Observing Etiquette at Orthodox Catholic Funerals
Death and funerals invoke different practices around the world, and to some extent, within religions. For those who observe Catholicism, death means passing from the present life into the afterlife, which makes the funeral incredibly symbolic. In order to understand how orthodoxy affects the funeral process, it's worth examining how Greek and Portuguese individuals approach such occasions.
What happens immediately after the death?
The time between death and a Greek Orthodox funeral should last between two to three days, but this sometimes extends to a week. Greek Orthodox practices are very similar to other orthodox churches, which means they can act as an example of what typically happens. It is usually the case that families can view the body the night before the event, and it is rare that relatives will choose cremation over burial, as the Catholic church frowns upon cremation. Some Portuguese families may opt for a direct burial, in which case no embalming or visitation takes place. This, however, is not the norm.
What are Orthodox funeral ceremonies like?
Even those relatives that aren't close to the deceased may choose to attend the ceremony, which means Greek and Portuguese funerals are often large affairs. A hearse transports the body from its resting place to the church, where the priest follows a set ceremony. This often involves saying a Trisiagon service, which includes the use of The Divine Liturgy and the inclusion of several hymns. Families have the opportunity to customise the funeral service through speeches and choosing specific hymns. While those who are Catholic receive Holy Communion, those who do not observe the faith opt out but may receive a blessing as part of the communion procession.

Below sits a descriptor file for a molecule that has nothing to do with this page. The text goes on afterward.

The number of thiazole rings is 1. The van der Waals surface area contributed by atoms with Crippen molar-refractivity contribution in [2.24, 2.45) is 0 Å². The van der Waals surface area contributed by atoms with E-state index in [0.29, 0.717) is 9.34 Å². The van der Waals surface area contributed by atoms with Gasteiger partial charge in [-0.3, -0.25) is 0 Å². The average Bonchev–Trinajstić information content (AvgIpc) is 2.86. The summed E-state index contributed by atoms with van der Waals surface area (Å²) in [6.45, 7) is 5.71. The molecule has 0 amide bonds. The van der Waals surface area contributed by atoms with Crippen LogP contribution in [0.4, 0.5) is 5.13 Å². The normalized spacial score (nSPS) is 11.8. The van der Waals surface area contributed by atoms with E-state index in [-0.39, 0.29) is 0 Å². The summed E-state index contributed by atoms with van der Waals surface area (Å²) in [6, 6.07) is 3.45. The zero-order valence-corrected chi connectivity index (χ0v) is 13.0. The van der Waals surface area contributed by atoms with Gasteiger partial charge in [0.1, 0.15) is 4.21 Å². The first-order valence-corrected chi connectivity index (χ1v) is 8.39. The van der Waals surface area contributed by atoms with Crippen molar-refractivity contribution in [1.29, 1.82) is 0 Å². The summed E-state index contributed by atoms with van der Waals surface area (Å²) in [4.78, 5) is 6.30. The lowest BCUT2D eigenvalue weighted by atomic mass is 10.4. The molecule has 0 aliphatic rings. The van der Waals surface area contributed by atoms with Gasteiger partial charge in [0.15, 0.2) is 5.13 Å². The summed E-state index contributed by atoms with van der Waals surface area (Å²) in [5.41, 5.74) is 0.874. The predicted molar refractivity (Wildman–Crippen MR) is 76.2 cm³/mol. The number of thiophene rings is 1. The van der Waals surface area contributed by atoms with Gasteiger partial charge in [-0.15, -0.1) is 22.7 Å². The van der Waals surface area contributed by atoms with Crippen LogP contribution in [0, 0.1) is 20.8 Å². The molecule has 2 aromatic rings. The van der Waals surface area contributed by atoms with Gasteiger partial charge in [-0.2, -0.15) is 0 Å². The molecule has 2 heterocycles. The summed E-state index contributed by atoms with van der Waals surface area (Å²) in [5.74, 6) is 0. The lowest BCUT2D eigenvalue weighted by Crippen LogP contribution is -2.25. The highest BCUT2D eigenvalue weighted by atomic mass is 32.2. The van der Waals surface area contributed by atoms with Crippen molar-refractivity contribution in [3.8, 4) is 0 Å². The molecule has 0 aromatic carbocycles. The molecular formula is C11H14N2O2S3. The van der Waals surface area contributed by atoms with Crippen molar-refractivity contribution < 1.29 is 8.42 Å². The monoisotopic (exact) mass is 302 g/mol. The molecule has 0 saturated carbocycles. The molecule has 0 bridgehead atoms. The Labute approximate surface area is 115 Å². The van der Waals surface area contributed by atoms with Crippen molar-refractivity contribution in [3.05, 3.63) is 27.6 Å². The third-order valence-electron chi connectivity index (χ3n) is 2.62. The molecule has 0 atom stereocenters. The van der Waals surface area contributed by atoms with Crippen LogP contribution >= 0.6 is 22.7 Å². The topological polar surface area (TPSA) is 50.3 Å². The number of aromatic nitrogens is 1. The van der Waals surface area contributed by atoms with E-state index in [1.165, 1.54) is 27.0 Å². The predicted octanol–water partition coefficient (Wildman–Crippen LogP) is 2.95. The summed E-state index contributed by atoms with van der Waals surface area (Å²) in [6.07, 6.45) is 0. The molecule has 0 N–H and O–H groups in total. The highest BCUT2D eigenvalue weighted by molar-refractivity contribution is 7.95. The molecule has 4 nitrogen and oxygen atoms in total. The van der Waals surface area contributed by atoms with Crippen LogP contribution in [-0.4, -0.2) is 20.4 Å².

Are there any funeral customs that non-Orthodox attendees need to make themselves aware of?
The nature of funeral customs can vary between sects and countries. For example, at many Orthodox funerals, it is appropriate to say "May his/her memory be eternal" to the direct relatives when expressing sympathy. Those who attend a Macedonian Orthodox funeral may expect to stand throughout the service unless a health condition prevents them from doing so. In many Orthodox churches, the mourning period following the service lasts for 40 days.
If you are attending the funeral of an Orthodox friend, approaching the event as though it is a sombre affair and having respect for their traditions is essential. While present at the funeral, following the lead of the deceased's family will stand you in good stead when it comes to appropriate behaviour. Talk to a place that offers Orthodox funerals in Earlwood for more information.